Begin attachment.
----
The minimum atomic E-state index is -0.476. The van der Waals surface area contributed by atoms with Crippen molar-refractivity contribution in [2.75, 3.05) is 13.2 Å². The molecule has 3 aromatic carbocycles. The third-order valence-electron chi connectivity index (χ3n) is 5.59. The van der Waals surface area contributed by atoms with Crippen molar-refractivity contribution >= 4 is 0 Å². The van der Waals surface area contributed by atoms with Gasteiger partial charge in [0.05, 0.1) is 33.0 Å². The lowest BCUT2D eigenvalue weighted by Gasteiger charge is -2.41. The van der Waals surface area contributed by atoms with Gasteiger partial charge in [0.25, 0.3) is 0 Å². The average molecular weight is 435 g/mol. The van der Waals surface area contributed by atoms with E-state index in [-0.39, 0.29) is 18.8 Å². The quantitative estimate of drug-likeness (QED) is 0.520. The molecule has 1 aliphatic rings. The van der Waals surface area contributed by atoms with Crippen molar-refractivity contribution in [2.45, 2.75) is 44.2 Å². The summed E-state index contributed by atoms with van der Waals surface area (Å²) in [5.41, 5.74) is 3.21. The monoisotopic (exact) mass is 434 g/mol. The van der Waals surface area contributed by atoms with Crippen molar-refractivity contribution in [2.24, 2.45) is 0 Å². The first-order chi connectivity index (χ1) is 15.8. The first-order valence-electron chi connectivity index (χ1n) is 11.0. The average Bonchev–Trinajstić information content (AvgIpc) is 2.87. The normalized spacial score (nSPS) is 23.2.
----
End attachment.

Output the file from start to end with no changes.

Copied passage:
The minimum atomic E-state index is -0.476. The van der Waals surface area contributed by atoms with Crippen molar-refractivity contribution in [2.75, 3.05) is 13.2 Å². The molecule has 3 aromatic carbocycles. The third-order valence-electron chi connectivity index (χ3n) is 5.59. The van der Waals surface area contributed by atoms with Crippen molar-refractivity contribution >= 4 is 0 Å². The van der Waals surface area contributed by atoms with Gasteiger partial charge in [0.05, 0.1) is 33.0 Å². The lowest BCUT2D eigenvalue weighted by Gasteiger charge is -2.41. The van der Waals surface area contributed by atoms with Gasteiger partial charge in [0.25, 0.3) is 0 Å². The average molecular weight is 435 g/mol. The van der Waals surface area contributed by atoms with E-state index in [-0.39, 0.29) is 18.8 Å². The quantitative estimate of drug-likeness (QED) is 0.520. The molecule has 1 aliphatic rings. The van der Waals surface area contributed by atoms with Crippen molar-refractivity contribution in [2.45, 2.75) is 44.2 Å². The summed E-state index contributed by atoms with van der Waals surface area (Å²) in [5.41, 5.74) is 3.21. The monoisotopic (exact) mass is 434 g/mol. The van der Waals surface area contributed by atoms with Crippen molar-refractivity contribution in [2.24, 2.45) is 0 Å². The first-order chi connectivity index (χ1) is 15.8. The first-order valence-electron chi connectivity index (χ1n) is 11.0. The average Bonchev–Trinajstić information content (AvgIpc) is 2.87. The normalized spacial score (nSPS) is 23.2.